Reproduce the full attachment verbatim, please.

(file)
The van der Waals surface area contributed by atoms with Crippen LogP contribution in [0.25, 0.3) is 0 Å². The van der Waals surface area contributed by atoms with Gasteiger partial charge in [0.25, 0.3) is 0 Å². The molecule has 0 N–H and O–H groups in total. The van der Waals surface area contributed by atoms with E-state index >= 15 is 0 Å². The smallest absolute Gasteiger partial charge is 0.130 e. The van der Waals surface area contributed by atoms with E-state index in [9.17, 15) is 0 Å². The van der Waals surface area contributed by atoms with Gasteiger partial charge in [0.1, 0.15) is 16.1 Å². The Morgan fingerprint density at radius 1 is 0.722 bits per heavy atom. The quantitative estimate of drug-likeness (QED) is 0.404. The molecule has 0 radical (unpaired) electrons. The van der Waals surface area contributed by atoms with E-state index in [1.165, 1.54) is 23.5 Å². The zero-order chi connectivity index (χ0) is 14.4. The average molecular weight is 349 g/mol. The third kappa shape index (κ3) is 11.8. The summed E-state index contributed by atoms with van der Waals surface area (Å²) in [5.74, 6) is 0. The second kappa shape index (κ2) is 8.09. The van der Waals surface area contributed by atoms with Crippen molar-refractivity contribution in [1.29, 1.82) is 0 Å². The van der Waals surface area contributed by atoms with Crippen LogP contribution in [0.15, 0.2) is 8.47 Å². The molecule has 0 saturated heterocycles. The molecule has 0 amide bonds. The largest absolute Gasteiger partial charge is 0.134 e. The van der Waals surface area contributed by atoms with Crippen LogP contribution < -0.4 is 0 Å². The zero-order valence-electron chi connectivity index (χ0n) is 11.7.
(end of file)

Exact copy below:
The van der Waals surface area contributed by atoms with Crippen LogP contribution in [0.25, 0.3) is 0 Å². The van der Waals surface area contributed by atoms with Gasteiger partial charge in [0.25, 0.3) is 0 Å². The molecule has 0 N–H and O–H groups in total. The van der Waals surface area contributed by atoms with E-state index >= 15 is 0 Å². The smallest absolute Gasteiger partial charge is 0.130 e. The van der Waals surface area contributed by atoms with E-state index in [9.17, 15) is 0 Å². The van der Waals surface area contributed by atoms with Gasteiger partial charge in [0.1, 0.15) is 16.1 Å². The Morgan fingerprint density at radius 1 is 0.722 bits per heavy atom. The quantitative estimate of drug-likeness (QED) is 0.404. The molecule has 0 radical (unpaired) electrons. The van der Waals surface area contributed by atoms with E-state index in [1.165, 1.54) is 23.5 Å². The zero-order chi connectivity index (χ0) is 14.4. The average molecular weight is 349 g/mol. The third kappa shape index (κ3) is 11.8. The summed E-state index contributed by atoms with van der Waals surface area (Å²) in [5.74, 6) is 0. The second kappa shape index (κ2) is 8.09. The van der Waals surface area contributed by atoms with Crippen molar-refractivity contribution in [1.29, 1.82) is 0 Å². The van der Waals surface area contributed by atoms with Crippen LogP contribution in [0.15, 0.2) is 8.47 Å². The molecule has 0 saturated heterocycles. The molecule has 0 amide bonds. The largest absolute Gasteiger partial charge is 0.134 e. The van der Waals surface area contributed by atoms with Crippen LogP contribution < -0.4 is 0 Å². The zero-order valence-electron chi connectivity index (χ0n) is 11.7.